Ah, Delaware. The first state to ratify the constitution. Home of the Fightin' Blue Hens college football team — and Dogfish Head 60 Minute IPA. The place where I-95 traffic invariably grinds to a halt. And soon, the unchallenged capital of shareholder litigation.
In the past year or so, more than 30 major companies have quietly amended their bylaws to say Delaware courts are the only place where shareholders can file lawsuits alleging misdeeds by corporations, their managers or directors. Last week, consulting giant Towers Watson & Co. became the latest to tell litigants "See you in Wilmington."
More on Towers Watson in a minute, but first let's tackle the question, "Why Delaware?"
The tiny state occupies a giant place in the world of corporate law. Most big companies are legally incorporated there, even if they're actually headquartered somewhere else, in large part because Delaware courts have traditionally handed down rulings favorable to business.
Just how favorable? Last year, the state's Chancery Court ruled that corporations could change their bylaws to say that losers in shareholder lawsuits have to pay the other side's legal fees. In May, the Delaware Supreme Court sweetened the deal by deciding that companies could change the rules of the game even if they were already tangled up in suits.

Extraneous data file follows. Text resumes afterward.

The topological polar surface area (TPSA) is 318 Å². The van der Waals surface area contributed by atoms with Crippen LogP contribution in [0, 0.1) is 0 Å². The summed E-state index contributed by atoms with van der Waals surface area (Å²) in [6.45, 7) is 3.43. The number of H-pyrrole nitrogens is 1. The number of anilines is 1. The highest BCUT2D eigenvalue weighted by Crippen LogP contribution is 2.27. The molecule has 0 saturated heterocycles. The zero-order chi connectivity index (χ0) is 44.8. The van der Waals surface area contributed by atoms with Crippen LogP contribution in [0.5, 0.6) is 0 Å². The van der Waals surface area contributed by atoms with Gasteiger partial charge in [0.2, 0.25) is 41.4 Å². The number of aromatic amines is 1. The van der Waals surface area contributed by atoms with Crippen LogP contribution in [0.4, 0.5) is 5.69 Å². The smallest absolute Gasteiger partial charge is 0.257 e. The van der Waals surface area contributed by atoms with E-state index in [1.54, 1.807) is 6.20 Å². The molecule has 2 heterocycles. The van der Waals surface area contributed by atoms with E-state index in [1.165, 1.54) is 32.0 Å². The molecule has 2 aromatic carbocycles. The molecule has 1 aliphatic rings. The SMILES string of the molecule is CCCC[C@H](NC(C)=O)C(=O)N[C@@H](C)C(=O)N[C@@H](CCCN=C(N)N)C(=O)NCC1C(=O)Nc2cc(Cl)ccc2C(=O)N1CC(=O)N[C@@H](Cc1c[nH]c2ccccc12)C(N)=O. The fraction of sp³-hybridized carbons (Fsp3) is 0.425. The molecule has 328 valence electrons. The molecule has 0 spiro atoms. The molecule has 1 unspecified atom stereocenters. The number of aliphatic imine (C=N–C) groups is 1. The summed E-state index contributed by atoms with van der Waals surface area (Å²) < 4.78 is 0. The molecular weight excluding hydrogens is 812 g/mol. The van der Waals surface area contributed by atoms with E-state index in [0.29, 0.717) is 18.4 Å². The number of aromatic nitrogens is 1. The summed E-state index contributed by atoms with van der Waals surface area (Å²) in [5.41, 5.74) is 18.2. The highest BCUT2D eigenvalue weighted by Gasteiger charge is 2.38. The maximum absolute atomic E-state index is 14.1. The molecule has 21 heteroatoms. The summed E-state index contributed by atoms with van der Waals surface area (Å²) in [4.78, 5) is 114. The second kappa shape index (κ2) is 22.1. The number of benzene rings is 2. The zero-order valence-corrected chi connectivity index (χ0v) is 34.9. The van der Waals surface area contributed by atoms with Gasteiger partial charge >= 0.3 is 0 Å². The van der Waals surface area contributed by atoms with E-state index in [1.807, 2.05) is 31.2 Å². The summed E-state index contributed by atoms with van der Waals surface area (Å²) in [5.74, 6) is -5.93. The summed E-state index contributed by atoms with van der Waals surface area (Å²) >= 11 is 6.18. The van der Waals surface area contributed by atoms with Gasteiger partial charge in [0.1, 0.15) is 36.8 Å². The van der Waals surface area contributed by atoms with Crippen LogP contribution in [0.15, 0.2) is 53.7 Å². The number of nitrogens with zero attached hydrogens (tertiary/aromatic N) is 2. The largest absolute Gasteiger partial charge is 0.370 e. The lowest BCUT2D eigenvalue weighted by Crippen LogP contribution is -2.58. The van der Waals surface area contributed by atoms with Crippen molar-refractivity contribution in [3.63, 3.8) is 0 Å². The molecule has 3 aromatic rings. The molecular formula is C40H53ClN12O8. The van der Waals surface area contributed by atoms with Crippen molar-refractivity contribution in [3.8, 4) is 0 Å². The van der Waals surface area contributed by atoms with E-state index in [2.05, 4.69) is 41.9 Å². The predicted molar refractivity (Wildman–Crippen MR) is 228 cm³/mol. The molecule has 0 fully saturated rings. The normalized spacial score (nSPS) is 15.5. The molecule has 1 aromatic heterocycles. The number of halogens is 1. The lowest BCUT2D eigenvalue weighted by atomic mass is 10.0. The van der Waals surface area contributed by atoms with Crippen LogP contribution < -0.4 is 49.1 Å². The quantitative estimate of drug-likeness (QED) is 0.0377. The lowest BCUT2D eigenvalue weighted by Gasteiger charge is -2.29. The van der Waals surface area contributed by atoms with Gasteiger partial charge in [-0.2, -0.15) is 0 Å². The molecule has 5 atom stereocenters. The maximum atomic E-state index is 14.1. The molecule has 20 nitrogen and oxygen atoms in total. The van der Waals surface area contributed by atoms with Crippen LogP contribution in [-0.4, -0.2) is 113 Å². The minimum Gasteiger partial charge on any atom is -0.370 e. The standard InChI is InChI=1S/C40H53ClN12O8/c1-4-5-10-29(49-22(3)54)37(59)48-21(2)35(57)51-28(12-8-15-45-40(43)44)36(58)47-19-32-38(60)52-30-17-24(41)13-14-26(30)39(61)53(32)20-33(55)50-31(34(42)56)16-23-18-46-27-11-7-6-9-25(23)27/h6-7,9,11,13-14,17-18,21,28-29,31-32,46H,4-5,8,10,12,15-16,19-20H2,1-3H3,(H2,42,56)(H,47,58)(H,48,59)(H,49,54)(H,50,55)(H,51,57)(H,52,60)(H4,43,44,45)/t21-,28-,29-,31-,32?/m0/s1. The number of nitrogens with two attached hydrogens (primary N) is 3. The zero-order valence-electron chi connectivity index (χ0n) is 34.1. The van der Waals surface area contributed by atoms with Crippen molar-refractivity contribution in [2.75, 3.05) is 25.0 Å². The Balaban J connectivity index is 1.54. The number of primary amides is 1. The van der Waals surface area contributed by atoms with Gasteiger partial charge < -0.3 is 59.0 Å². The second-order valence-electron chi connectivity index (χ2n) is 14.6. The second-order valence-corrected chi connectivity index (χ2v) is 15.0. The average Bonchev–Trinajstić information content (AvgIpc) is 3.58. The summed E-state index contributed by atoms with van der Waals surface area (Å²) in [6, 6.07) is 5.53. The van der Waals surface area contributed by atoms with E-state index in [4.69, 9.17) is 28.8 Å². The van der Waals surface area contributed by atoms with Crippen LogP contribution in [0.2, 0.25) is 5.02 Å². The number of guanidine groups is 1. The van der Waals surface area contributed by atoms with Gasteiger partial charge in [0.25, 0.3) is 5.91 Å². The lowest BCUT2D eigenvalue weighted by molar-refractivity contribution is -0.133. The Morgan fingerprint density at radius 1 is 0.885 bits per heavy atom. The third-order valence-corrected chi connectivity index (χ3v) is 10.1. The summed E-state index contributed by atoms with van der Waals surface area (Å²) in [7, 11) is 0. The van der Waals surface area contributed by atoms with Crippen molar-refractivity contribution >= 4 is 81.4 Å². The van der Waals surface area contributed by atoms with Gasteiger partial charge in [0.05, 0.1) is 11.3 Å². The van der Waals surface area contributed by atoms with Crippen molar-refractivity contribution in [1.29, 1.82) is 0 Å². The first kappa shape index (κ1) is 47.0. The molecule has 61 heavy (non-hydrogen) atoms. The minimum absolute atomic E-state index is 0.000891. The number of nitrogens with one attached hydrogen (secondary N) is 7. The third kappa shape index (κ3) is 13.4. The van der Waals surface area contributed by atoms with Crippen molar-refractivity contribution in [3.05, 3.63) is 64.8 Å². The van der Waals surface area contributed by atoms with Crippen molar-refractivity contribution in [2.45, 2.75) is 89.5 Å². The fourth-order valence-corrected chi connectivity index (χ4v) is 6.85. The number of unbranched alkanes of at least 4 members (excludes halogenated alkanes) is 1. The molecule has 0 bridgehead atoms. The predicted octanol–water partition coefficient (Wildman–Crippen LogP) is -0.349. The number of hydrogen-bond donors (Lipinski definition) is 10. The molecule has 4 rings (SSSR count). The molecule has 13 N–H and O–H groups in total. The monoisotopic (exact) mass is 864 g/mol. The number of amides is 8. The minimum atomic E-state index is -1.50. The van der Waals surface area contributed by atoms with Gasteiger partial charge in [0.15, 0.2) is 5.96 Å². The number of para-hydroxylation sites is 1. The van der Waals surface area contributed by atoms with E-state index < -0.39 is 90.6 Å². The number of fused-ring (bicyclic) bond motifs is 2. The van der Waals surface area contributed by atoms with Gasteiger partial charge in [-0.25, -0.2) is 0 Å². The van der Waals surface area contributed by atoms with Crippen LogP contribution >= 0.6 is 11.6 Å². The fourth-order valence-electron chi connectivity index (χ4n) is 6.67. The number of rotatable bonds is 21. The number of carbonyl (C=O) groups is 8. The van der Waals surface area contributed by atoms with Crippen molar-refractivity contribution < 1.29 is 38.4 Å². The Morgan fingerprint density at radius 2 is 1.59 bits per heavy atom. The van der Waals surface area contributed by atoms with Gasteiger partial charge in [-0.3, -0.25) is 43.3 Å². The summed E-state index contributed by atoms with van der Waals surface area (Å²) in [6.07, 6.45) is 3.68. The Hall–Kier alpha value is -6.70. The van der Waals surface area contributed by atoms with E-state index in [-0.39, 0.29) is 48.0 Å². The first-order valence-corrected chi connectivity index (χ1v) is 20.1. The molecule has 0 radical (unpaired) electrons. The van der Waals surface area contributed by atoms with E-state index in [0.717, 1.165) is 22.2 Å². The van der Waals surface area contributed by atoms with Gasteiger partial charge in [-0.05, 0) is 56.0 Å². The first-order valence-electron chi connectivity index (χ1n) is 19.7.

(Here's a story of one company that listened to shareholders.)
For companies weary of shareholder suits — and that's just about all of them — the news couldn't have been better. The New York State Common Retirement Fund and other big investors have publicly objected to companies restricting the rights of investors to seek redress in court, but the Delaware litigation migration seems to have legs. Ralph Lauren, J.C. Penney and Honeywell International have already made the trek.
As for Towers Watson, it might be routing shareholder suits to Delaware because it didn't like the outcome of a case recently settled 32 miles north in Philadelphia. The suit was filed by a former CEO and several other partners at the old Towers Perrin who over the years sold their shares to their successors for $150 million. The former executives alleged they were cheated out of millions when the succeeding partners merged Towers with Watson Wyatt in 2009 in a $1.6 billion deal. The plaintiffs sought $800 million.
The new regime at Towers Watson fought their former executives for nearly four years, shelling out hefty fees to the firm's attorneys at Milbank Tweed Hadley & McCloy and Morgan Lewis & Bockius. Last summer, Towers Watson agreed to settle the matter for $10 million. A spokesman for the firm did not respond to a request for comment.
Aaron Elstein is senior reporter at sister publication Crain's New York Business.